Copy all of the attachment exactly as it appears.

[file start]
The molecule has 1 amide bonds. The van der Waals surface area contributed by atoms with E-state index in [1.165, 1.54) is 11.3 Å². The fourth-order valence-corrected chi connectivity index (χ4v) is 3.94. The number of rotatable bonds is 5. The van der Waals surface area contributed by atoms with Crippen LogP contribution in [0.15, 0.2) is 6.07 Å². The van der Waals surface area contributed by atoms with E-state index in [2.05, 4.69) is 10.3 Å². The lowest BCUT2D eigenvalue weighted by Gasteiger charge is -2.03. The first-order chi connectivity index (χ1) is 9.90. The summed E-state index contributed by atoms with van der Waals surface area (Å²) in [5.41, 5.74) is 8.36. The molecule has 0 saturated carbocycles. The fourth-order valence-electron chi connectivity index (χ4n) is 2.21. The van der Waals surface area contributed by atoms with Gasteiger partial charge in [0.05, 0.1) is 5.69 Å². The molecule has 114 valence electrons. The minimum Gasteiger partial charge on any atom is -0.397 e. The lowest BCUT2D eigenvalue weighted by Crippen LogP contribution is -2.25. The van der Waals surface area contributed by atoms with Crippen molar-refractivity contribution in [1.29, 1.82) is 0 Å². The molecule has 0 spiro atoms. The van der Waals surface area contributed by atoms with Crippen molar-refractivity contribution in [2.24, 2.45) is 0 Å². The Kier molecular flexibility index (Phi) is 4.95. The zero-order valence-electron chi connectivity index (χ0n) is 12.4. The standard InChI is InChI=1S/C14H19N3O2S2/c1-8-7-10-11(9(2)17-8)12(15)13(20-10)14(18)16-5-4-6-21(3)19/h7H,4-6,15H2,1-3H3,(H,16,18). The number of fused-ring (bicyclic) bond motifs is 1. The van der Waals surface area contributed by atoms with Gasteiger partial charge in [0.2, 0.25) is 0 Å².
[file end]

The molecule has 1 amide bonds. The van der Waals surface area contributed by atoms with E-state index in [1.165, 1.54) is 11.3 Å². The fourth-order valence-corrected chi connectivity index (χ4v) is 3.94. The number of rotatable bonds is 5. The van der Waals surface area contributed by atoms with Crippen LogP contribution in [0.15, 0.2) is 6.07 Å². The van der Waals surface area contributed by atoms with E-state index in [2.05, 4.69) is 10.3 Å². The lowest BCUT2D eigenvalue weighted by Gasteiger charge is -2.03. The first-order chi connectivity index (χ1) is 9.90. The summed E-state index contributed by atoms with van der Waals surface area (Å²) in [5.41, 5.74) is 8.36. The molecule has 0 saturated carbocycles. The fourth-order valence-electron chi connectivity index (χ4n) is 2.21. The van der Waals surface area contributed by atoms with Gasteiger partial charge in [0.05, 0.1) is 5.69 Å². The molecule has 114 valence electrons. The minimum Gasteiger partial charge on any atom is -0.397 e. The lowest BCUT2D eigenvalue weighted by Crippen LogP contribution is -2.25. The van der Waals surface area contributed by atoms with Crippen molar-refractivity contribution in [1.29, 1.82) is 0 Å². The molecule has 0 spiro atoms. The van der Waals surface area contributed by atoms with Crippen molar-refractivity contribution in [2.24, 2.45) is 0 Å². The Kier molecular flexibility index (Phi) is 4.95. The zero-order valence-electron chi connectivity index (χ0n) is 12.4. The standard InChI is InChI=1S/C14H19N3O2S2/c1-8-7-10-11(9(2)17-8)12(15)13(20-10)14(18)16-5-4-6-21(3)19/h7H,4-6,15H2,1-3H3,(H,16,18). The number of fused-ring (bicyclic) bond motifs is 1. The van der Waals surface area contributed by atoms with Gasteiger partial charge in [0.2, 0.25) is 0 Å².